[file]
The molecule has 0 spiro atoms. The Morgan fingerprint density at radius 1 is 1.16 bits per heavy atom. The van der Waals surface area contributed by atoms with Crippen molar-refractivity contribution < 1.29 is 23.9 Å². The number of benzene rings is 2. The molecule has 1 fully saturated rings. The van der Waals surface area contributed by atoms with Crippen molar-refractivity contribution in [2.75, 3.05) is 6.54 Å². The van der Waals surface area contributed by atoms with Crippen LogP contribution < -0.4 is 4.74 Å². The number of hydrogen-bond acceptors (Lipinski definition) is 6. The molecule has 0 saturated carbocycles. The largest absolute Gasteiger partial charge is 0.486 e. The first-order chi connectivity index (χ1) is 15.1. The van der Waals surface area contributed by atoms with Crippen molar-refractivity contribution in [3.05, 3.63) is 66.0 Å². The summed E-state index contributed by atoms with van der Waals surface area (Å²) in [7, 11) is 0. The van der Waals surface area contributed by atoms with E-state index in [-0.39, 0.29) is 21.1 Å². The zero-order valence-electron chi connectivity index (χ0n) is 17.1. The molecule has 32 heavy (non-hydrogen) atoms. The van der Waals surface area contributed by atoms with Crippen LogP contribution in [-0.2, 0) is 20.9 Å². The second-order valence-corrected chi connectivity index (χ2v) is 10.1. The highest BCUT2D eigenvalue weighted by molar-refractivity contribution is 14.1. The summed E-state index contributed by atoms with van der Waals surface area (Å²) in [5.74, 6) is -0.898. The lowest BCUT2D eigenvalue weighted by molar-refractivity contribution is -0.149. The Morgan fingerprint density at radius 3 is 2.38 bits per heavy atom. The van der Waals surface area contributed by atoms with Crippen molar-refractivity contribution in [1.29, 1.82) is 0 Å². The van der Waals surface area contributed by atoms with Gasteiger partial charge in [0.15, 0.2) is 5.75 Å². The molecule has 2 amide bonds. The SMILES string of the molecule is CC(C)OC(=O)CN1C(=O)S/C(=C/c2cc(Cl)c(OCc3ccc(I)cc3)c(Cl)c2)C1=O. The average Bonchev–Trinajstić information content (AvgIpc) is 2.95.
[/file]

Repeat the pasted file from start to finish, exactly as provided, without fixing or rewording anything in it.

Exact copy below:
The molecule has 0 spiro atoms. The Morgan fingerprint density at radius 1 is 1.16 bits per heavy atom. The van der Waals surface area contributed by atoms with Crippen molar-refractivity contribution < 1.29 is 23.9 Å². The number of benzene rings is 2. The molecule has 1 fully saturated rings. The van der Waals surface area contributed by atoms with Crippen molar-refractivity contribution in [2.75, 3.05) is 6.54 Å². The van der Waals surface area contributed by atoms with Crippen LogP contribution < -0.4 is 4.74 Å². The number of hydrogen-bond acceptors (Lipinski definition) is 6. The molecule has 0 saturated carbocycles. The largest absolute Gasteiger partial charge is 0.486 e. The first-order chi connectivity index (χ1) is 15.1. The van der Waals surface area contributed by atoms with Crippen molar-refractivity contribution in [3.05, 3.63) is 66.0 Å². The summed E-state index contributed by atoms with van der Waals surface area (Å²) in [7, 11) is 0. The van der Waals surface area contributed by atoms with E-state index in [-0.39, 0.29) is 21.1 Å². The zero-order valence-electron chi connectivity index (χ0n) is 17.1. The molecule has 32 heavy (non-hydrogen) atoms. The van der Waals surface area contributed by atoms with Crippen LogP contribution in [-0.2, 0) is 20.9 Å². The second-order valence-corrected chi connectivity index (χ2v) is 10.1. The highest BCUT2D eigenvalue weighted by molar-refractivity contribution is 14.1. The summed E-state index contributed by atoms with van der Waals surface area (Å²) in [5.74, 6) is -0.898. The lowest BCUT2D eigenvalue weighted by molar-refractivity contribution is -0.149. The Morgan fingerprint density at radius 3 is 2.38 bits per heavy atom. The van der Waals surface area contributed by atoms with Crippen molar-refractivity contribution in [1.29, 1.82) is 0 Å². The van der Waals surface area contributed by atoms with Gasteiger partial charge in [0.15, 0.2) is 5.75 Å². The molecule has 2 amide bonds. The SMILES string of the molecule is CC(C)OC(=O)CN1C(=O)S/C(=C/c2cc(Cl)c(OCc3ccc(I)cc3)c(Cl)c2)C1=O. The average Bonchev–Trinajstić information content (AvgIpc) is 2.95.